Emergent Anabaptism

Published by Trevor Bechtel on

A Sermon by Trevor Bechtel on April 30 2023

I’d like to start this morning by telling you the story of Lauren Olamina. Lauren lives with her family in Robledo, California. Her father is a baptist preacher and her biological mother died a few years ago a victim of a drug use epidemic affecting people without regard to social status. Lauren’s brain was changed by her mother’s drug use and she shares other people’s pain crippling her at times. 

The country she lives in, the United States of America, is falling apart at the seams. Guns are a fact of life. The Police are unreliable at best and actively harmful at worst. Climate Change is having a dramatic effect on people’s ability to survive and thrive. Travel between states is difficult. More and more people live in gated guarded communities and inequality is stark and growing. A new president has been elected on the platform, Make America Great Again.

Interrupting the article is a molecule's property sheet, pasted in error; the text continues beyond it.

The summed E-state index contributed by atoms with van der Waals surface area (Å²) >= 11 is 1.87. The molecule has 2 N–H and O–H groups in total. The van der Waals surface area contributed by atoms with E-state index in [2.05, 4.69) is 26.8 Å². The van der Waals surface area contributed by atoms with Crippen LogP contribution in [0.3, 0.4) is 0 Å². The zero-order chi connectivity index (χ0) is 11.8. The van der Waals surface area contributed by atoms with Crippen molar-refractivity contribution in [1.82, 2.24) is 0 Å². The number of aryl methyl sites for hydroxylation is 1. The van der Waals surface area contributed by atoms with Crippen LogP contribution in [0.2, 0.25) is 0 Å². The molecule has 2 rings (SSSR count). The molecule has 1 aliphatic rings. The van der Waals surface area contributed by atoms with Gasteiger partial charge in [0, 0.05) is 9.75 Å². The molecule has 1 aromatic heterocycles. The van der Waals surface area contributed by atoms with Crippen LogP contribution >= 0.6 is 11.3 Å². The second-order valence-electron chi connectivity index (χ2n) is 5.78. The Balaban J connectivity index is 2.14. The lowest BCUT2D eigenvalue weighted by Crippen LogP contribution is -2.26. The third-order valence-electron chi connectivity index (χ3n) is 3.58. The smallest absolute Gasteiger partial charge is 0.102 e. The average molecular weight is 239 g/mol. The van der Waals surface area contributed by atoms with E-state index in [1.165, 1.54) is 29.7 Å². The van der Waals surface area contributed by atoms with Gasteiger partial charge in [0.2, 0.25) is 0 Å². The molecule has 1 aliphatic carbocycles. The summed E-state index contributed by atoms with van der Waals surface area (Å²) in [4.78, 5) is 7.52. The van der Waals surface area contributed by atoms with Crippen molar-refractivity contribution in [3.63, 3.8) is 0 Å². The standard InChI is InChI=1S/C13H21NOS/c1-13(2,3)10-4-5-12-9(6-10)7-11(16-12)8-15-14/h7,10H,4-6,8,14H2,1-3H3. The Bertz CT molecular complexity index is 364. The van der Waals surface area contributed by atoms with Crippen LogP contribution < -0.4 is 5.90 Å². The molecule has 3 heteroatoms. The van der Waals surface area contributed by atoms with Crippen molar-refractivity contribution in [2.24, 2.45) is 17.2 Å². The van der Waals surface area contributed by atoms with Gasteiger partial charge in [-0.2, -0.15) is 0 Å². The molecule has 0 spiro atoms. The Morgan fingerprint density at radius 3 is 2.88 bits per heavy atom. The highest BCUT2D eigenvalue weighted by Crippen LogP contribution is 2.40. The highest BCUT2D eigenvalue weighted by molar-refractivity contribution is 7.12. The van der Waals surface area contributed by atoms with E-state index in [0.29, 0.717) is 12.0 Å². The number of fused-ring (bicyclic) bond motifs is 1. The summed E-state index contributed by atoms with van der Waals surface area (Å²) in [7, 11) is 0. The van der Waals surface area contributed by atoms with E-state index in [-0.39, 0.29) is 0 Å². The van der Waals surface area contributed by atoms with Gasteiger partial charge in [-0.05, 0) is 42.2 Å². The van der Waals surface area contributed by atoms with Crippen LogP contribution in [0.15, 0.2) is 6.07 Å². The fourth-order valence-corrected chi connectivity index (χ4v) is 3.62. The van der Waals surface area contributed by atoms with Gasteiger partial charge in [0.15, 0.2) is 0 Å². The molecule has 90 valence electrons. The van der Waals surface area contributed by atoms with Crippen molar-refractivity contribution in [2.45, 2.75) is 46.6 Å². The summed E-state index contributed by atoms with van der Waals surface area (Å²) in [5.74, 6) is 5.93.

Lauren is the author of the poems we read today the Earthseed versions. They are for her a new religion in which God is change. Lauren has found her father’s religion wanting. Although she has a lot of respect for it, it doesn’t work for her. The world she lives in is very volatile and her revelation is that in a volatile out of control world people need to find out what they have agency to do and then do it. Because change is so prevalent, people need to shape change. The only God Lauren can recognize is change, and in shaping change she seeks to shape God. 

Lauren is a fictional character, the protagonist of the books Parable of the Sower and Parable of the Talents by Octavia Butler. Butler was a science fiction author and wrote Parable of the Sower in 1993, 30 years ago, and set it in 2024, next year. It is scarily accurate. We are in better shape as a country than Lauren’s America, but all of the aspects of her novel are true in one way or another about the society we live in, and much more true now than they were in 2023. I’m rereading the books now and the parallels especially about far right Christian Nationalism are eerie.